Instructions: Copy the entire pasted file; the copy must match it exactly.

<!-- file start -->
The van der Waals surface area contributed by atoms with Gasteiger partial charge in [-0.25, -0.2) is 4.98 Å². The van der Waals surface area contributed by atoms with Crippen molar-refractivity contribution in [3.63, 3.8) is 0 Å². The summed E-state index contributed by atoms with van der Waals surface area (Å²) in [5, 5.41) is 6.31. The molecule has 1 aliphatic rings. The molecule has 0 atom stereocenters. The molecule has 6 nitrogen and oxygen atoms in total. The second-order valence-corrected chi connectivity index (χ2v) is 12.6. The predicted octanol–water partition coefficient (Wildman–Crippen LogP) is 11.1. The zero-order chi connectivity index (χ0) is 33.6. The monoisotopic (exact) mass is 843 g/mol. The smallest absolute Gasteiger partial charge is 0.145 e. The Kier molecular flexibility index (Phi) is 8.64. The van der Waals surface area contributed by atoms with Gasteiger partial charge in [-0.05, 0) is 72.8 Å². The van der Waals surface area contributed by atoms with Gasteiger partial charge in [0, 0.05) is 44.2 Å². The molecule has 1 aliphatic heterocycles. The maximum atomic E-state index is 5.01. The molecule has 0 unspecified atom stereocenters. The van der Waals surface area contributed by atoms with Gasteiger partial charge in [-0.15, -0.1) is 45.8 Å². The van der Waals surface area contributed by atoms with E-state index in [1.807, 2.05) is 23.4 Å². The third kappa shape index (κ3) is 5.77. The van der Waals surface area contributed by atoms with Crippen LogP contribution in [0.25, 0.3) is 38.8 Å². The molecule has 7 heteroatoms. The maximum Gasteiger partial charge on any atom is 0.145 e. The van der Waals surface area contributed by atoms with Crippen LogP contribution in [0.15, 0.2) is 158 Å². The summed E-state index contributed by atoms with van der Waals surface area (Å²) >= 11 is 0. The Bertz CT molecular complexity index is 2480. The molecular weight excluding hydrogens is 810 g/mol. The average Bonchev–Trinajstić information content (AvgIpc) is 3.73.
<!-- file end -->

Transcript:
The van der Waals surface area contributed by atoms with Gasteiger partial charge in [-0.25, -0.2) is 4.98 Å². The van der Waals surface area contributed by atoms with Crippen molar-refractivity contribution in [3.63, 3.8) is 0 Å². The summed E-state index contributed by atoms with van der Waals surface area (Å²) in [5, 5.41) is 6.31. The molecule has 1 aliphatic rings. The molecule has 0 atom stereocenters. The molecule has 6 nitrogen and oxygen atoms in total. The second-order valence-corrected chi connectivity index (χ2v) is 12.6. The predicted octanol–water partition coefficient (Wildman–Crippen LogP) is 11.1. The zero-order chi connectivity index (χ0) is 33.6. The monoisotopic (exact) mass is 843 g/mol. The smallest absolute Gasteiger partial charge is 0.145 e. The Kier molecular flexibility index (Phi) is 8.64. The van der Waals surface area contributed by atoms with Gasteiger partial charge in [-0.05, 0) is 72.8 Å². The van der Waals surface area contributed by atoms with Gasteiger partial charge in [0, 0.05) is 44.2 Å². The molecule has 1 aliphatic heterocycles. The maximum atomic E-state index is 5.01. The molecule has 0 unspecified atom stereocenters. The van der Waals surface area contributed by atoms with Gasteiger partial charge in [-0.15, -0.1) is 45.8 Å². The van der Waals surface area contributed by atoms with E-state index in [1.807, 2.05) is 23.4 Å². The third kappa shape index (κ3) is 5.77. The van der Waals surface area contributed by atoms with Crippen LogP contribution in [0.25, 0.3) is 38.8 Å². The molecule has 7 heteroatoms. The maximum Gasteiger partial charge on any atom is 0.145 e. The van der Waals surface area contributed by atoms with Crippen LogP contribution in [0.15, 0.2) is 158 Å². The summed E-state index contributed by atoms with van der Waals surface area (Å²) >= 11 is 0. The Bertz CT molecular complexity index is 2480. The molecular weight excluding hydrogens is 810 g/mol. The average Bonchev–Trinajstić information content (AvgIpc) is 3.73.